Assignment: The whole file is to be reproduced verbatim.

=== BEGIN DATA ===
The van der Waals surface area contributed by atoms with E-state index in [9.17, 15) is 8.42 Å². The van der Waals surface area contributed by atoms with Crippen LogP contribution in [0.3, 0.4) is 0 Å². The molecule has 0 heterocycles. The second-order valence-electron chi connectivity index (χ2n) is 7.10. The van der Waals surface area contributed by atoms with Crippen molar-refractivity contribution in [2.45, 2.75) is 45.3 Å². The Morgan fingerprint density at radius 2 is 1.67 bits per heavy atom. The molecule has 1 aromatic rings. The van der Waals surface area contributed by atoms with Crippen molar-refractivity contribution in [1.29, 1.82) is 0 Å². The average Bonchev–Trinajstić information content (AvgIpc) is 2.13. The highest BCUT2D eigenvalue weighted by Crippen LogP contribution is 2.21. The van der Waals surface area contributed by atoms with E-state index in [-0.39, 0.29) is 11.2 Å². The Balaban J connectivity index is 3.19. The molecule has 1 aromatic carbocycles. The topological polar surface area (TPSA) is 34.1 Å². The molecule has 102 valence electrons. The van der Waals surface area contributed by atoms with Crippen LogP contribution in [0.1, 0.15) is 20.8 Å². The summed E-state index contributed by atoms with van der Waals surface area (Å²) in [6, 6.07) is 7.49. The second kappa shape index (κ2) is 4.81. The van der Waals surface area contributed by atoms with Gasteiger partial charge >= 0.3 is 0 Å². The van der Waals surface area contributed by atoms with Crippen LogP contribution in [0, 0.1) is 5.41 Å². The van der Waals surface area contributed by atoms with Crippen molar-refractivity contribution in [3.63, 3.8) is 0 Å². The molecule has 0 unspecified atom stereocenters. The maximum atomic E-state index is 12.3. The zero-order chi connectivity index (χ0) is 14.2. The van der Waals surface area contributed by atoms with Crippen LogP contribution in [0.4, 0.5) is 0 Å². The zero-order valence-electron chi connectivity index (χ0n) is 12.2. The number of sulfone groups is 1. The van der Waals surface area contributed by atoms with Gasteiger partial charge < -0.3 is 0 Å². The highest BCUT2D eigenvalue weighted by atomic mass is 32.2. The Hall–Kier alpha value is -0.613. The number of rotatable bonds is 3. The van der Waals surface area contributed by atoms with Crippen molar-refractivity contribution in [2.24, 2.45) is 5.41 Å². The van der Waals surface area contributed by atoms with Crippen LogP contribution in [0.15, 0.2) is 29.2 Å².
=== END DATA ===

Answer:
The van der Waals surface area contributed by atoms with E-state index in [9.17, 15) is 8.42 Å². The van der Waals surface area contributed by atoms with Crippen LogP contribution in [0.3, 0.4) is 0 Å². The molecule has 0 heterocycles. The second-order valence-electron chi connectivity index (χ2n) is 7.10. The van der Waals surface area contributed by atoms with Crippen molar-refractivity contribution in [2.45, 2.75) is 45.3 Å². The Morgan fingerprint density at radius 2 is 1.67 bits per heavy atom. The molecule has 1 aromatic rings. The van der Waals surface area contributed by atoms with Crippen molar-refractivity contribution in [1.29, 1.82) is 0 Å². The average Bonchev–Trinajstić information content (AvgIpc) is 2.13. The highest BCUT2D eigenvalue weighted by Crippen LogP contribution is 2.21. The van der Waals surface area contributed by atoms with E-state index in [-0.39, 0.29) is 11.2 Å². The Balaban J connectivity index is 3.19. The molecule has 1 aromatic carbocycles. The topological polar surface area (TPSA) is 34.1 Å². The molecule has 102 valence electrons. The van der Waals surface area contributed by atoms with Crippen LogP contribution in [0.1, 0.15) is 20.8 Å². The summed E-state index contributed by atoms with van der Waals surface area (Å²) in [6, 6.07) is 7.49. The second kappa shape index (κ2) is 4.81. The van der Waals surface area contributed by atoms with Gasteiger partial charge >= 0.3 is 0 Å². The van der Waals surface area contributed by atoms with Crippen LogP contribution in [0, 0.1) is 5.41 Å². The van der Waals surface area contributed by atoms with Crippen molar-refractivity contribution in [3.63, 3.8) is 0 Å². The molecule has 0 unspecified atom stereocenters. The maximum atomic E-state index is 12.3. The zero-order chi connectivity index (χ0) is 14.2. The van der Waals surface area contributed by atoms with Crippen LogP contribution in [0.4, 0.5) is 0 Å². The zero-order valence-electron chi connectivity index (χ0n) is 12.2. The number of sulfone groups is 1. The van der Waals surface area contributed by atoms with Gasteiger partial charge < -0.3 is 0 Å². The highest BCUT2D eigenvalue weighted by atomic mass is 32.2. The Hall–Kier alpha value is -0.613. The number of rotatable bonds is 3. The van der Waals surface area contributed by atoms with Crippen molar-refractivity contribution in [2.24, 2.45) is 5.41 Å². The van der Waals surface area contributed by atoms with Crippen LogP contribution in [0.15, 0.2) is 29.2 Å².